We’ve already written about the importance of choosing the right materials for springs, but now we’re focusing specifically on the electronics sector. Not all materials are right for electronics – for example, strength, conductivity, resistance to heat and resistance to corrosion are crucial in the sector – so this needs to be taken into account.
We’re compression springs manufacturers and have been producing springs and wire forms for this industry for many years now, meaning we understand exactly what our clients are looking for and what the best materials for their projects are.
What to Consider When Choosing the Right Materials?
Not any metal or alloy will do when it comes to using springs and wire forms in electronics. It’s vital that these materials possess the right properties; otherwise, not only would the springs not perform as they should, but they could also pose a safety risk or have a short life expectancy.
Fixing these issues could become cost-intensive, especially if the springs end up damaging the item itself as well. So, as spring manufacturers, what do we look for when we create springs for the electronics sector?
This is a key property in electronics, as it refers to a metal’s ability to conduct electric energy. It is determined by how easy or difficult it is for electrons to move under the influence of an electric field. Most metals conduct electricity in one form or another, but only certain materials are adequate for us as conductive springs and wire forms in the sector. This includes silver, copper and gold.
If the material is heated, electrons absorb more energy and move faster as they pass through the metal – this can lead to a higher degree of electrical resistance. This means that conductivity increases with falling temperatures and decreases when temperatures are high.
This feature refers to a metal’s or alloy’s ability to resist high temperatures. Whether a spring or wire form will be part of a computer or sensor, it’s crucial that they’re capable of withstanding heat and can, therefore, perform optimally even as temperatures increase inside a machine or electrical board, for example.
A spring that is heat resistant is also more durable, easier to weld, more flexible, resistant to wear and, overall, has an increased lifespan when compared to springs created from other metals or alloys.
Considering springs will always have a force applied to them and need to be able to store and release energy as needed, it’s important that they’re also strong. This makes them more suitable for high-stress applications and increases their durability as well. In essence, the strength of a material relates to its ability to endure force and pressure without breaking or yielding. This is also called tensile strength.
Resistance to Corrosion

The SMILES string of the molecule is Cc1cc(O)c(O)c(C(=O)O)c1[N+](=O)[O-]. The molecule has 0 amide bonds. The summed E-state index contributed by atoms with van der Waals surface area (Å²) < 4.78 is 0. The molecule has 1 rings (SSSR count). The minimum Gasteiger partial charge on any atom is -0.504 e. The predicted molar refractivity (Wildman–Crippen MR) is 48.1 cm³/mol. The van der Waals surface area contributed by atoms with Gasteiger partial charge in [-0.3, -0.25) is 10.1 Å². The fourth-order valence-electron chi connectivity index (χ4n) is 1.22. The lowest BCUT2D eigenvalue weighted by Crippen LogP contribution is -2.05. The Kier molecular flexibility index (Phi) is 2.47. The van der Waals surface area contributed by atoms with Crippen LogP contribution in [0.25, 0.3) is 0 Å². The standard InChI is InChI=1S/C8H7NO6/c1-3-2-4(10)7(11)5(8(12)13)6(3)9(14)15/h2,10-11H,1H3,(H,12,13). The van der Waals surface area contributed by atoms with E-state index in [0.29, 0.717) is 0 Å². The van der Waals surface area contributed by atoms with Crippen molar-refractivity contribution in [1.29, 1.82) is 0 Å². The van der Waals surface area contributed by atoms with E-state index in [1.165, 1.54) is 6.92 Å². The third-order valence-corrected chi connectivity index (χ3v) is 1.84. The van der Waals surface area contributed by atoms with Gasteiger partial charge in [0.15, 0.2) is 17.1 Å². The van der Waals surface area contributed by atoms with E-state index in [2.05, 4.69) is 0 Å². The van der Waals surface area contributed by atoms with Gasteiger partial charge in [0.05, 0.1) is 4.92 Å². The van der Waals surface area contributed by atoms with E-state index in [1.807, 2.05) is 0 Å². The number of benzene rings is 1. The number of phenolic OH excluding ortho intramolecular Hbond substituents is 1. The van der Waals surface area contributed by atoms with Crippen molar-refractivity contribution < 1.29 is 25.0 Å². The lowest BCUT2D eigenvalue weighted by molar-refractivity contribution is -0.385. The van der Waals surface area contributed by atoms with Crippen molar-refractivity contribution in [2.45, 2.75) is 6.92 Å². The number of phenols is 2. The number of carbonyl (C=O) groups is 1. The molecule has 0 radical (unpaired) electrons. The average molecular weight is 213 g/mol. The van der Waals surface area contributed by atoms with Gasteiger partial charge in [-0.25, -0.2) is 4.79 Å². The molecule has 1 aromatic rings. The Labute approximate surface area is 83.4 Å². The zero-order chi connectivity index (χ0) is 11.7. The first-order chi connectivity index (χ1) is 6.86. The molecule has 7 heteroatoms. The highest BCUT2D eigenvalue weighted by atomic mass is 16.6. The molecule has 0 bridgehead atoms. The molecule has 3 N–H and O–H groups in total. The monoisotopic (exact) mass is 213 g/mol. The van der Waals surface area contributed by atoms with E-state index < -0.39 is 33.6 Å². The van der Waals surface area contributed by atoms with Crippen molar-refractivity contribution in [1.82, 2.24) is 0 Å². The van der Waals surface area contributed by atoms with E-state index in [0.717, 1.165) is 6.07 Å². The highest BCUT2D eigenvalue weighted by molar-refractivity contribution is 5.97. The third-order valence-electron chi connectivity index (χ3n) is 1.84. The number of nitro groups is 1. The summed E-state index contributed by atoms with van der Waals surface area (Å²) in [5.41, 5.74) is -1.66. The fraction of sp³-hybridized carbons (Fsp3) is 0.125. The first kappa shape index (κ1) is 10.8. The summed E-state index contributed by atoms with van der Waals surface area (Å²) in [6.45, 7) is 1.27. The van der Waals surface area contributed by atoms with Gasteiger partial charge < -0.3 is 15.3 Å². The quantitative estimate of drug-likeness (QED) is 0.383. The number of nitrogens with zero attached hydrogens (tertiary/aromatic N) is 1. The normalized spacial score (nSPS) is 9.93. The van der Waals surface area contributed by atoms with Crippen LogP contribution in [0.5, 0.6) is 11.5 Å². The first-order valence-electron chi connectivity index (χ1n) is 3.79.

In the electronics sector, it’s crucial that springs and wire forms can withstand a certain level of corrosion. This is because metals can corrode when in electrical contact with other materials (ion exchange) if there’s an electrolyte present. So, this property refers to how easy it is for materials to react with their environment and whether or not they’re hardwearing.
Corrosion resistance makes springs ideal for other industries as well, including the food and medical ones.
Which Spring Materials are Used in Electronics?
Taking this into account, what are the best materials for the electronics sector? Come of the most common conductive spring materials used in this industry include carbon spring steel and copper alloys, which we also use here at Airedale Springs.
Copper alloys suit high tech applications perfectly, seeing as copper has the highest degree of conductivity of any non-precious metal; for instance, brass is often used as spring wire in several electrical applications. Additionally, copper is highly ductile, easy to solder onto surfaces (such as a motherboard) and has good resistance to corrosion.
It’s worth mentioning, however, that this metal is not the strongest. This means that it won’t be the right choice for applications that require strength or resistance to wear and tear. But, considering there are over four hundred copper alloys – each with distinctive properties – you can rest assured that your product will always receive the right material.
As for carbon spring steel, this material is considerably stronger than copper alloys, so it’s often chosen for high-stress environments or in applications that require a fair amount of strength and durability.
However, carbon spring steel does not make for a very conductive spring. Considering this is one of the most important properties of springs and wire forms in the electronics sector, manufacturers such as Airedale Springs offer additional treatments that add conductivity.
A way to achieve this is by plating or coating the spring in tin, silver or gold, depending on your budget or degree of conductivity needed. Tin is the most cost-effective of the three, but it’s also the lowest in terms of the level of conductivity. At Airedale Springs, we can add corrosion protection as well, which includes a pre-galvanized coating.
We understand just how important it is for springs within electrical items to be made from the right metal or alloy, which is why we offer only the highest quality materials at our facility. We also use metal that is one hundred per cent recyclable for all our springs, wire forms and pressings for your additional peace of mind.